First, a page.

We’re back from BostonFIG Fest 2018, here’s a dev blog with our thoughts about the value of conferences and how to prepare for them.
Let’s start with things that aren’t part of a conference’s value, like the opportunity to sell your game. Conference appearances don’t translate into sales. There are some exceptions to this, of course, and even at BostonFIG it was possible and permissible for exhibitors to sell their games, but in general conferences are more about testing features, engaging with people, and building recognition.
Awards are also not part of a conference’s value. The esteem and recognition of being singled out from your peers is definitely gratifying, and can give a dev team a much-needed boost after crunching to finish con preparations, but if the reason you’re going to a conference is to win an award, statistically speaking, you’re going to be disappointed.
To determine the value of a conference for individual dev teams, we came up with three questions:
If you’re going to a conference that has a lot of press coverage and you’re going to make connections, quantify that. The value you get out of going is attracting press to your game. Now, how are you capturing that value? Have you prepared a pitch, do you have a list of people you’d like to meet and plans for how you’ll connect with them at the conference?
For us, we were going to BostonFIG to start building a community around our game and to litmus test the gameplay we’ve designed so far. To capture those values, we used physical feedback cards offered to every person who played our game.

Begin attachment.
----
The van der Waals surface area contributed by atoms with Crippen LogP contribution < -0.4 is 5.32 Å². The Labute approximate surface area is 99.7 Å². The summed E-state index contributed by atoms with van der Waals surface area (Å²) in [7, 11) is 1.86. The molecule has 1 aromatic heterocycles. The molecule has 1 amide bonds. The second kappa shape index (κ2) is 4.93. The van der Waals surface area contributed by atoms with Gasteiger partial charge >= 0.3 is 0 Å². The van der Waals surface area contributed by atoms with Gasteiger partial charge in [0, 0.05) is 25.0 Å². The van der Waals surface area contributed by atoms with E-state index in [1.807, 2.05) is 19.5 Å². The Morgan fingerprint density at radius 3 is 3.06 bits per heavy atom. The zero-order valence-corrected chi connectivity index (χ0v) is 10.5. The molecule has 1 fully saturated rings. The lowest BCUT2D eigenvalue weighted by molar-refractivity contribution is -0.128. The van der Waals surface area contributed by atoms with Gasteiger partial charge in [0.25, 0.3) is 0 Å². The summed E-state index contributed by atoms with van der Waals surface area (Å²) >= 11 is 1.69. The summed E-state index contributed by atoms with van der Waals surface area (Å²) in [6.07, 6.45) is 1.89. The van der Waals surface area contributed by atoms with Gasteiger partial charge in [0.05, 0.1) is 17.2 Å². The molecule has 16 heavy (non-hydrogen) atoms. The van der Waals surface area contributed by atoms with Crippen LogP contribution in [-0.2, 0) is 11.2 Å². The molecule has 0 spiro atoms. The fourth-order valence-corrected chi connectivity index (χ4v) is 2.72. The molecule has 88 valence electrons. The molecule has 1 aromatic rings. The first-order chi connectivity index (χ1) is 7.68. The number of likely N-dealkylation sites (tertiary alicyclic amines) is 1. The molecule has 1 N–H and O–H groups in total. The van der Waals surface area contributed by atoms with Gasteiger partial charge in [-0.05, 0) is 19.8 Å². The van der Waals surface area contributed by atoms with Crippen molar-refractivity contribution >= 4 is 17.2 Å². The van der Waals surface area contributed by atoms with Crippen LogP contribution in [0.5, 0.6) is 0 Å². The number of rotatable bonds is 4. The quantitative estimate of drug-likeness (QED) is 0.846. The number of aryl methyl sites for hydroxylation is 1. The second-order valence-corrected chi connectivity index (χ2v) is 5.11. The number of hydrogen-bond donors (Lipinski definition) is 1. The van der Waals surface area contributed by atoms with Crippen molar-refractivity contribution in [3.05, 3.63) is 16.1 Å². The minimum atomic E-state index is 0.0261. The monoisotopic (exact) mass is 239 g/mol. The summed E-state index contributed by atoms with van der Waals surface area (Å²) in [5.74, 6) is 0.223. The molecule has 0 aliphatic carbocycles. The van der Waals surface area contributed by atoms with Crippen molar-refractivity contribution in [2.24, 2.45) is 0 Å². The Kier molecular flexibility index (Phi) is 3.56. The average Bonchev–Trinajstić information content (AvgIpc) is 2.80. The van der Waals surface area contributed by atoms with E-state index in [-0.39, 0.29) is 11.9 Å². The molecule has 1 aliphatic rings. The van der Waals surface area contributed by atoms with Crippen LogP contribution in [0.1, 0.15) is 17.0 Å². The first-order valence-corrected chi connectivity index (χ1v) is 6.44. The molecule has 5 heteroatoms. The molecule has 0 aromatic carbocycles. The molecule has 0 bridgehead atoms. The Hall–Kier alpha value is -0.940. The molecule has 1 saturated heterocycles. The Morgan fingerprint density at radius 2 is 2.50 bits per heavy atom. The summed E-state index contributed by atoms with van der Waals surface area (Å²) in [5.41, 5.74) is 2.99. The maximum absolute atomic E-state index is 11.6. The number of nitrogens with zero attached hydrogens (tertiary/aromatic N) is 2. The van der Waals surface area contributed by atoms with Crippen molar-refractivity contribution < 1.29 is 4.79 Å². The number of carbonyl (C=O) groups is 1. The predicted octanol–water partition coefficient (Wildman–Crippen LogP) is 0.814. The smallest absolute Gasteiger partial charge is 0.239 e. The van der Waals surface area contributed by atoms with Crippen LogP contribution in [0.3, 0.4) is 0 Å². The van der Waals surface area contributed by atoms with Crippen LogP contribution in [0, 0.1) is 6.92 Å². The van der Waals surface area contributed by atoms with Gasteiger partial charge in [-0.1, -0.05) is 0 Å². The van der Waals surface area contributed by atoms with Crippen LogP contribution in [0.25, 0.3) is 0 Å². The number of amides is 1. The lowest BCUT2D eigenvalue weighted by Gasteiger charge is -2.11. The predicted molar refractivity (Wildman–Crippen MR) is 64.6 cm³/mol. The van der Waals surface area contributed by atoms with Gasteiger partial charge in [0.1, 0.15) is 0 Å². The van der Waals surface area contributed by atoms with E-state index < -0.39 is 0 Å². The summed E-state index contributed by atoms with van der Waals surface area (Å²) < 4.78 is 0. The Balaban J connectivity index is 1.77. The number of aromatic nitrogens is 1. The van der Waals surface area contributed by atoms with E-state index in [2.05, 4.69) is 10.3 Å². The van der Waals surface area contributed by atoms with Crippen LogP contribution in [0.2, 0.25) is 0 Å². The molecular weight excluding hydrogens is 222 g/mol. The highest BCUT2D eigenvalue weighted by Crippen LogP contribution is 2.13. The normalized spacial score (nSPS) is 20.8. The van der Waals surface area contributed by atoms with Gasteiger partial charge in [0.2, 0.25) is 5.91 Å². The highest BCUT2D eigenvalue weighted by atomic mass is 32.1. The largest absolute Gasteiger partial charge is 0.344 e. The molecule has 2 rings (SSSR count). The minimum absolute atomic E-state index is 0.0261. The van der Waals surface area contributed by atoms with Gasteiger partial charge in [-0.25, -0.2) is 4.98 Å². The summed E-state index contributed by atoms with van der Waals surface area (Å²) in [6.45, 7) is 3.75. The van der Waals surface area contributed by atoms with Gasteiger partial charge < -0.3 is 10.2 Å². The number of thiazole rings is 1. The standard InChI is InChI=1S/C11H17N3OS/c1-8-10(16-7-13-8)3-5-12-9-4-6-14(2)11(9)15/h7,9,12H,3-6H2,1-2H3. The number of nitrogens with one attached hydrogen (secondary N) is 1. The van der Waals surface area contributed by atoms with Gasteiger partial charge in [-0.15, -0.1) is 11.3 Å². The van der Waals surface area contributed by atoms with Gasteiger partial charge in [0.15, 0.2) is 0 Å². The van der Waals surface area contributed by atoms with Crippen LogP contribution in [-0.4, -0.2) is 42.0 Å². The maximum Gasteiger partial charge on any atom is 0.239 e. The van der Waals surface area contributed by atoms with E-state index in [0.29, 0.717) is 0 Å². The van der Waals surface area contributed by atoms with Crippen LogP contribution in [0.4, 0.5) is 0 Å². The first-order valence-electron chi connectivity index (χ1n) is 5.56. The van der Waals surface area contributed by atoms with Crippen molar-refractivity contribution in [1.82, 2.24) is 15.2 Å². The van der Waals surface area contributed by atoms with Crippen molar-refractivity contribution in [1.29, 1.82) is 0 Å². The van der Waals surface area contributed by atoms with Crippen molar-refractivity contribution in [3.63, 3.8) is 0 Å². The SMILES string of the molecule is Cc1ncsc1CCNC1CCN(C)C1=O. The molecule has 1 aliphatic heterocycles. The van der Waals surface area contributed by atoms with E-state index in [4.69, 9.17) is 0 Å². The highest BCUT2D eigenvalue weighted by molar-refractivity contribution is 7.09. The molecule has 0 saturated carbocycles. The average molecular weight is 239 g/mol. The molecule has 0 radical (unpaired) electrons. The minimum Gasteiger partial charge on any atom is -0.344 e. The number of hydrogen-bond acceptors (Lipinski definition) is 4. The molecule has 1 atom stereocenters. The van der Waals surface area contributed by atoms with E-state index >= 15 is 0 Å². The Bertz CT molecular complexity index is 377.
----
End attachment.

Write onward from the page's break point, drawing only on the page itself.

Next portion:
They provided an opportunity for players to critically engage with our game amid the crowded, noisy atmosphere of a conference floor, where conversation might be difficult. They also provided an opportunity for players to provide their email addresses, and be added into our online community.
In addition to feedback cards, we also closely observed players while they played our demo--were lots of people getting confused by the same things? Is our level design intuitive? Are the puzzles too difficult, or not difficult enough? People who seemed to get it quickly, who later confirmed with us that puzzle platformer games like ours are the kinds of games they like to play, were invited to become beta testers. The physical cards are a pain to process post-conference, but for us the pros outweigh the cons.
Whatever it is that you want to test out about your game at a conference, pay attention to the players. If you’re not going there and measuring reactions on the floor, collecting data, then it’s a wasted opportunity to maximize the value of the conference.
Most importantly, follow up with those connections after the conference! No gamedev is an island--you need people, at the very least, to buy your game. So as long as you’re in the position of needing people, you might as well leverage them to the best of your ability. Make friends, talk to players, meet passionate gamers and entertain their thoughts.